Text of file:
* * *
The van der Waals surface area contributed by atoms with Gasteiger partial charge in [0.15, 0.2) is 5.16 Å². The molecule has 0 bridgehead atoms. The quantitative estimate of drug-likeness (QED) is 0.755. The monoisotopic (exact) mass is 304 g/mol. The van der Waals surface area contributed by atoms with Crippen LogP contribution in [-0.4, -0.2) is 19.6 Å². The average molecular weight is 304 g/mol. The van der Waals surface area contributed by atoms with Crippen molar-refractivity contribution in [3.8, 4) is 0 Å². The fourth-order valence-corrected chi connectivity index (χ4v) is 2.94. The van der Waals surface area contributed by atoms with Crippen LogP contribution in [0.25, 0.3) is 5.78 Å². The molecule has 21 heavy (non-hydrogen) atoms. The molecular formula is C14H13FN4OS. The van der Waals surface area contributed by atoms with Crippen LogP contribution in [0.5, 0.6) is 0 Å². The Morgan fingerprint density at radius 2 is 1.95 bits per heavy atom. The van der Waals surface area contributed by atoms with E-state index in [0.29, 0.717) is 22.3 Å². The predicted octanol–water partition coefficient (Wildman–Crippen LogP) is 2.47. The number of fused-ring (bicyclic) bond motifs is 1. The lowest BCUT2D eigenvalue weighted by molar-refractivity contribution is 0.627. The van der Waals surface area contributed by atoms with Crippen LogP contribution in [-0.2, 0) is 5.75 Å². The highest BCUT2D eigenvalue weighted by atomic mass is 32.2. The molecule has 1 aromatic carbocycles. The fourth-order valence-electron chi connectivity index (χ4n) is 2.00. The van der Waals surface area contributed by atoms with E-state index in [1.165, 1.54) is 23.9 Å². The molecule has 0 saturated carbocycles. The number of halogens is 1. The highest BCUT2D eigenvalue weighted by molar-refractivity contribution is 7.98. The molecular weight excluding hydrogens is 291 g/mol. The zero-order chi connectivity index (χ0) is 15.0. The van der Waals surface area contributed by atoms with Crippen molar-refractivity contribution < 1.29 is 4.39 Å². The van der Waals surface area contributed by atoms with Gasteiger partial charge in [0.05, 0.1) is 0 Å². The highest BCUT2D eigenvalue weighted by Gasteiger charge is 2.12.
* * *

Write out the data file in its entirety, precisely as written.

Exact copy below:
The van der Waals surface area contributed by atoms with Gasteiger partial charge in [0.15, 0.2) is 5.16 Å². The molecule has 0 bridgehead atoms. The quantitative estimate of drug-likeness (QED) is 0.755. The monoisotopic (exact) mass is 304 g/mol. The van der Waals surface area contributed by atoms with Crippen LogP contribution in [-0.4, -0.2) is 19.6 Å². The average molecular weight is 304 g/mol. The van der Waals surface area contributed by atoms with Crippen molar-refractivity contribution in [3.8, 4) is 0 Å². The fourth-order valence-corrected chi connectivity index (χ4v) is 2.94. The van der Waals surface area contributed by atoms with Crippen LogP contribution in [0.25, 0.3) is 5.78 Å². The molecule has 21 heavy (non-hydrogen) atoms. The molecular formula is C14H13FN4OS. The van der Waals surface area contributed by atoms with Crippen LogP contribution in [0.5, 0.6) is 0 Å². The Morgan fingerprint density at radius 2 is 1.95 bits per heavy atom. The van der Waals surface area contributed by atoms with E-state index in [0.29, 0.717) is 22.3 Å². The predicted octanol–water partition coefficient (Wildman–Crippen LogP) is 2.47. The number of fused-ring (bicyclic) bond motifs is 1. The lowest BCUT2D eigenvalue weighted by molar-refractivity contribution is 0.627. The van der Waals surface area contributed by atoms with Crippen LogP contribution in [-0.2, 0) is 5.75 Å². The highest BCUT2D eigenvalue weighted by atomic mass is 32.2. The molecule has 1 aromatic carbocycles. The fourth-order valence-electron chi connectivity index (χ4n) is 2.00. The van der Waals surface area contributed by atoms with E-state index in [1.165, 1.54) is 23.9 Å². The molecule has 0 saturated carbocycles. The number of halogens is 1. The highest BCUT2D eigenvalue weighted by molar-refractivity contribution is 7.98. The molecular weight excluding hydrogens is 291 g/mol. The zero-order chi connectivity index (χ0) is 15.0. The van der Waals surface area contributed by atoms with Crippen molar-refractivity contribution < 1.29 is 4.39 Å². The van der Waals surface area contributed by atoms with Gasteiger partial charge in [0.05, 0.1) is 0 Å². The highest BCUT2D eigenvalue weighted by Gasteiger charge is 2.12.